I prefer it to San Francisco which is grossly over-rated and Los Angeles which is just "gross"
as far as i know, it's been the "Circle Line" ever since it began. they also used to run the "Day Line", which was a leisurely ride up the Hudson River, making a couple of stops, up to West Point (where the US Army academy is), where the boat would turn around and go back downriver, making the same stops. the stop before West Point was Bear Mountain State Park, which is very scenic, and has picnic areas, a "lodge" with a restaurant and other facilities, and hiking trails for those who are so inclined. i don't know when the Day Line stopped running, but it was a long time ago.
though Greenwich Village is picturesque and "bohemian", even bohemians need to buy groceries. and New York is always changing... an old building gets torn down, a new and very different one gets built, or an existing place changes owners and instead of a hair salon, it's an Ethiopian restauraunt or a place that sells hand-made jewelry.
and that is also related to the incredible diversity of cultural experiences one can find in New York. there is, of course, Broadway, and the symphony and the Metropolitan Opera, and too many museums to mention, and jazz, folk, rock, and less easily categorized forms of music - and don't forget dance! and poetry readings. and street festivals of every imaginable ethnicity... and restaurants of every imaginable ethnicity. (there are at least two Tibetan restaurants that i know of.) this diversity is why i consider the city the capital of the planet.
New York is in the "temperate" climate zone, which means it's too hot in the summer and too cold in the winter, but spring and fall can be wonderful ;-)
We have culture here in Sydney too !
We have the Sydney Opera House where one of my favourites jazz saxophonists is playing at 8pm on Sunday 7th. March (Wayne Shorter) http://www.sydneyoperahouse.com/about_2010_Event_Media_Release_Full_Swing.aspx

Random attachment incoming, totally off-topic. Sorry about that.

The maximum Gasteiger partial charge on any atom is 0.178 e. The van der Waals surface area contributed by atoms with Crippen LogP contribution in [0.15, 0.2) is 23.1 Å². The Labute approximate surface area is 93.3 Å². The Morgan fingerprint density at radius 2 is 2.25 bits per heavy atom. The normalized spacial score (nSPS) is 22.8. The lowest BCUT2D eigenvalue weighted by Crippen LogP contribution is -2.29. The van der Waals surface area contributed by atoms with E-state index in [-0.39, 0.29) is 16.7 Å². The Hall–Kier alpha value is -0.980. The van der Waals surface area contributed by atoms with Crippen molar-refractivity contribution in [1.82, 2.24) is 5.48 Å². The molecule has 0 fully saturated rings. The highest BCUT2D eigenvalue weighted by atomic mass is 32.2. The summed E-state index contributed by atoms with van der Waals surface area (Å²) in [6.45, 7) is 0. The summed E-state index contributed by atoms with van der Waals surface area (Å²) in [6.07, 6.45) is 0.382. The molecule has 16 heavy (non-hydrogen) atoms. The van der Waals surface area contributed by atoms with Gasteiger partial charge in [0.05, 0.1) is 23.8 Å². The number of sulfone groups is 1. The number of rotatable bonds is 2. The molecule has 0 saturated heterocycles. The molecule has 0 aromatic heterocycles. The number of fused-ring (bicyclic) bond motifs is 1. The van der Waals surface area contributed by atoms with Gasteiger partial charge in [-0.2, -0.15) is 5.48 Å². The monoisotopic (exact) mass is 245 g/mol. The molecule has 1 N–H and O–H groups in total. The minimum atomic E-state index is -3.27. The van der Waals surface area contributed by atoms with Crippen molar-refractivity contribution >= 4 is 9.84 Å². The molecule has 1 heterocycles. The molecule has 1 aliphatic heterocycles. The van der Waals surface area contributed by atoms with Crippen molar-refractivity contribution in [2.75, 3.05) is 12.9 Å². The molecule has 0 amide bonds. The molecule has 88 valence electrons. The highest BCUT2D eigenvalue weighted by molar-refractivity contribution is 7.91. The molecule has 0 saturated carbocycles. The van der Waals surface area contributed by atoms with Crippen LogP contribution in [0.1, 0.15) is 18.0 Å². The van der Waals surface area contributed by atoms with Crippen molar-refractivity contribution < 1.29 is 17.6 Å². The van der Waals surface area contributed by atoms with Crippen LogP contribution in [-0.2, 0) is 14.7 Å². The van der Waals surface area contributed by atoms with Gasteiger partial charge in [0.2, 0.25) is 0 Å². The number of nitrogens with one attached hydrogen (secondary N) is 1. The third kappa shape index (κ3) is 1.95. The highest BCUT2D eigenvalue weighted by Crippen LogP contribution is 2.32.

I booked yesterday morning via TicketMaster - %57.50 in the circle Row W which is just two rows in front of Row Z which is about as far back from the platform as it's possible to get :-)
Still I don't wish to see his wrinkles - just listen to his music.
Sydney is (very) hot in Summer and (quite) cold in Winter too. Here's some recent nude art which took place in front of the Opera House. I'll use the Twitter short URL spread around by Phil Argy (former president of the Australian Computer Society). It appears to be followed by the recent Gay and Lesbian Mardis Gras which has become as much a symbol of Sydney as the Opera House or the Harbour Bridge. http://tinyurl.com/yz6oj36
Mr. Argy's tweet :- http://twitter.com/philipargy/status/9802741815
Oh and he seems to agree with me about Kevin Rudd. I retweeted him and he retweeted back to the #nocleanfeed
I realise bohemians have to aat but they shouldn't be frequenting grotty supermarkets. When my brother was "bohemian" it was frothy coffee and anarchy. BTW: Alan's cat Charlie died on Saturday and I rang Trevor on Sunday to get an update. Trevor had placed Charlies remains in ice and has decided to have Charlie cremated and the ashes returned to be with "Twinkle" - one of Alan's older cats who died some years ago. Trevor said he didn't have the strength to bury Charlie.
I might add that the NSW police had some vague intention of reporting the contents of the New York and Mexico videotapes to Interpol (sigh).
Filming in at or around railway stations can be considered an offence !!
I am not now nor have ever been a terrorist.
A year ago I had to explain to a police office (Parramatta) that my attempted filming of the local court at the Parramatta legal complex (it's huge) didn't mean that I had criminal intent with regards to terrorism.
Fortunately he accepted my explanation and walked away giggling !
There's an entry in this journal regarding the Parramatta legal complex somewhere in this journal. It was at that court that cartoons of the Simpsons were judged to be criminally offensive under New South Wales law.
In any case it's possible to view the whole Parramatta legal complex via Google Earth these days (sigh).
yes, photographing almost any major landmark from close in is likely to garner unwanted attention from the police (and/or "Homeland Security" personnel). the idea is that if you take pictures of bridges, court buildings, important skyscrapers, and the like, you will be able to scrutinize the pictures to determine the best places to put your explosive devices. buy the picture postcards instead - they're usually much better photos anyway.
oh, and Google Maps/Google Earth blur out some especially "sensitive" spots, or deliberately show them at slightly incorrect locations.